Alzheimer’s is the most common form of dementia, and with no cure, it’s a heartbreaking disease that robs one and their loved ones of memories. It’s a progressive disease—meaning it worsens over time. It can progress from having slight pauses and lapses in memory to forgetting loved ones completely to forgetting even basic necessities like remembering to eat—or how to feed oneself—or how to speak.
A reddit user from New Jersey shared a photo that summed up the heart-wrenching effects this disease can be wrought all in a series of 14 neat squares. The post, titled “The Progression of Alzheimer’s Through My Mom’s Crocheting”, shows crocheting her mother did in her early stages of Alzheimer’s, until she could no longer hold the needles and yarn.
“I’ve often explained watching my mom succumb to this illness as watching her unravel. When I came across the crocheting she did in the early stages of Alz, it made me realize how fitting that actually was,” she shared.
Her mother was 54 when her dementia began, and she was just 22. It was early-onset (typically cases affect those 65 and older), and she made the first few squares in the first two years of her disease.
“I don’t remember exactly when she stopped being able to crochet for good–she made squares for a while, then the circles, then the little pieces of crochet, until she got to the point where she just carried around the needles and yarn in her purse (which was otherwise empty since she couldn’t really hold on to valuables anymore),” the reddit user wrote.
It’s been 12 years since her mother’s diagnosis, which surprised her doctors who credit it to the level of at-home care she’s received, especially from her husband, “who is truly a saint.”
The reddit user shared that at this point now, her mother is “completely non-verbal and unable to care for herself in any way (eating, bathing, dressing, walking unsupervised, etc.).” But physically, she is still very healthy.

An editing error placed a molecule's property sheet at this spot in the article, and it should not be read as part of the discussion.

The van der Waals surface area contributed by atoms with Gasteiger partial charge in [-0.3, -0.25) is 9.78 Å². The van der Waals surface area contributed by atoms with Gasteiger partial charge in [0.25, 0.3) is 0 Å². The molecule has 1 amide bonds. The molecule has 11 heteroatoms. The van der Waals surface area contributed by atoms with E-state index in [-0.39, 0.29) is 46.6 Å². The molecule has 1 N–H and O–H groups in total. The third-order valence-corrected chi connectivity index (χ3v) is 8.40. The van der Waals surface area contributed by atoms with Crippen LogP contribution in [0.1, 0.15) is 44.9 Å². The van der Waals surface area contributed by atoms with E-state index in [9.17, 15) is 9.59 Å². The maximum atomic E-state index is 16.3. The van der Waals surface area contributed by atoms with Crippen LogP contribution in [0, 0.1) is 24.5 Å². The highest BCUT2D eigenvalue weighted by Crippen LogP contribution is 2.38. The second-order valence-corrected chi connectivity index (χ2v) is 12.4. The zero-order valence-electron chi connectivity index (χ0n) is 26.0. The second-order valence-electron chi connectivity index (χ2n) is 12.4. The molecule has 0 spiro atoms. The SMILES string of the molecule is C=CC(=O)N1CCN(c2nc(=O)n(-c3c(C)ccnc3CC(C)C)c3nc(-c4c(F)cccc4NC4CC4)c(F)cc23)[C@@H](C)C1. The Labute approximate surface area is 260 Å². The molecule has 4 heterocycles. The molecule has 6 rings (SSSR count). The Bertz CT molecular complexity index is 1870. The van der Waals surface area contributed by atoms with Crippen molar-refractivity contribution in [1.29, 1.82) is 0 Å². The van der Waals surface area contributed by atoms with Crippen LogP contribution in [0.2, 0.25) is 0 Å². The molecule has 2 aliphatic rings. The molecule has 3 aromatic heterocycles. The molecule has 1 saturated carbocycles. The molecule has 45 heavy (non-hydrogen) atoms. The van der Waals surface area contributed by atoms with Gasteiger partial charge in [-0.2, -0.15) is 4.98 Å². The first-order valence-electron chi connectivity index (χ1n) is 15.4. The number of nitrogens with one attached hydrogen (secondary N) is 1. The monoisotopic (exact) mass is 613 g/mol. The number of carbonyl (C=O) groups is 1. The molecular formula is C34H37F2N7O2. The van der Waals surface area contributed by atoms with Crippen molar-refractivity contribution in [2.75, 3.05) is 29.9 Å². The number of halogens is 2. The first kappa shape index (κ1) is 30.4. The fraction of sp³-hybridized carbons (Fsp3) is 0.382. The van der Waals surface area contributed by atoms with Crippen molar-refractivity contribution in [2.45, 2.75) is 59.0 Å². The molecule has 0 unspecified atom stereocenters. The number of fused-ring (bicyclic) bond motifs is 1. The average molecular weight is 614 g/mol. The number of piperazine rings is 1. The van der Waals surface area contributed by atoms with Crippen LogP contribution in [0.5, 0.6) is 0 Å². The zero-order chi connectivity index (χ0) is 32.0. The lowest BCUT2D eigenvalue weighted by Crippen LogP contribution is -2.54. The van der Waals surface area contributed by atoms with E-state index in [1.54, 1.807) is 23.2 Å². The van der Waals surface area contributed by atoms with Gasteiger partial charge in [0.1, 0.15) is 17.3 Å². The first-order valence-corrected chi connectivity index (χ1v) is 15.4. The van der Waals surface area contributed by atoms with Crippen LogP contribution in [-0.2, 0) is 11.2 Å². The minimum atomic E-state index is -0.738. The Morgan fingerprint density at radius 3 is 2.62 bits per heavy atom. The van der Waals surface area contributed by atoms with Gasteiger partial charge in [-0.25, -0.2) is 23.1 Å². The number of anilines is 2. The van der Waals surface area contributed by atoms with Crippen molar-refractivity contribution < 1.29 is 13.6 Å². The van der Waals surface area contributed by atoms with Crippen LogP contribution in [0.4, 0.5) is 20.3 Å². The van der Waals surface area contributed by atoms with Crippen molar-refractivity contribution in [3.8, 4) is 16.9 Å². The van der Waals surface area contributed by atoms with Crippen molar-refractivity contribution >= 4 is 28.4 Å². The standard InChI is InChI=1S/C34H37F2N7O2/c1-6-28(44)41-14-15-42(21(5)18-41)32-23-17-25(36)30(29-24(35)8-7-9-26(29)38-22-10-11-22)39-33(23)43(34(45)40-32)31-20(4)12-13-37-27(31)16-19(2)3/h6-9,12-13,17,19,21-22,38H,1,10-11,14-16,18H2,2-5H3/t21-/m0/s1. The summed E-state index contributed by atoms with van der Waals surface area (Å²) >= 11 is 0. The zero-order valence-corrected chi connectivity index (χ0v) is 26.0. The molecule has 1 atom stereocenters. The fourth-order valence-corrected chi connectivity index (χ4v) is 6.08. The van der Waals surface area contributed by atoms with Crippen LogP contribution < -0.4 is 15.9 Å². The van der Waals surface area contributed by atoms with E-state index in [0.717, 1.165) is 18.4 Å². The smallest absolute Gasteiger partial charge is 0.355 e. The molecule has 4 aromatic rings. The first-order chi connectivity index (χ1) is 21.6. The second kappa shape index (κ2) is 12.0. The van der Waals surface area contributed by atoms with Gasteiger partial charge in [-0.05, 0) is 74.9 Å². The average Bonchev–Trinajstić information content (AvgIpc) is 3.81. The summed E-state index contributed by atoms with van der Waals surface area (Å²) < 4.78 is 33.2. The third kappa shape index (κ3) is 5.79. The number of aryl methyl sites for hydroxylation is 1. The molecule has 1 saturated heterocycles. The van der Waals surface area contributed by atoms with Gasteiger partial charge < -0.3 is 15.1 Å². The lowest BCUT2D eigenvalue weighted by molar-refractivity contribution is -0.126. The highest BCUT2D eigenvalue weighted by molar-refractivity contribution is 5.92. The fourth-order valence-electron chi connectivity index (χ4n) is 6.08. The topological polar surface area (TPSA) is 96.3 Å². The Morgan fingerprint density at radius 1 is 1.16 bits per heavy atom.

“It has been a few years since she was able to speak and several since she was able to identify who I am,” she explained.
Most of us know intellectually what Alzheimer’s looks like—the gradual loss of memories of every kind. But until you’ve experienced it, it’s not the same.
“This really does affect so many, but I’ve learned that, like many things, it’s not really something you can understand unless you’ve experienced it,” the user wrote.
The photo of the increasingly unraveled crochet works helps illustrate and educate, however, and thousands of kind comments have poured in from around the world. Many commenters also took to the reddit thread to share their own experiences—and reveal that they’ve similarly had a hard time bringing others to an understanding of what Alzheimer’s is like as well.
It’s a disease that takes a toll on the person and all of those around them.
There is no cure for Alzheimer’s, but there are ways of keeping the disease from worsening for a period of time. Learn more about the disease and its signs via the Alzheimer’s Association, and reach out for help if you need it.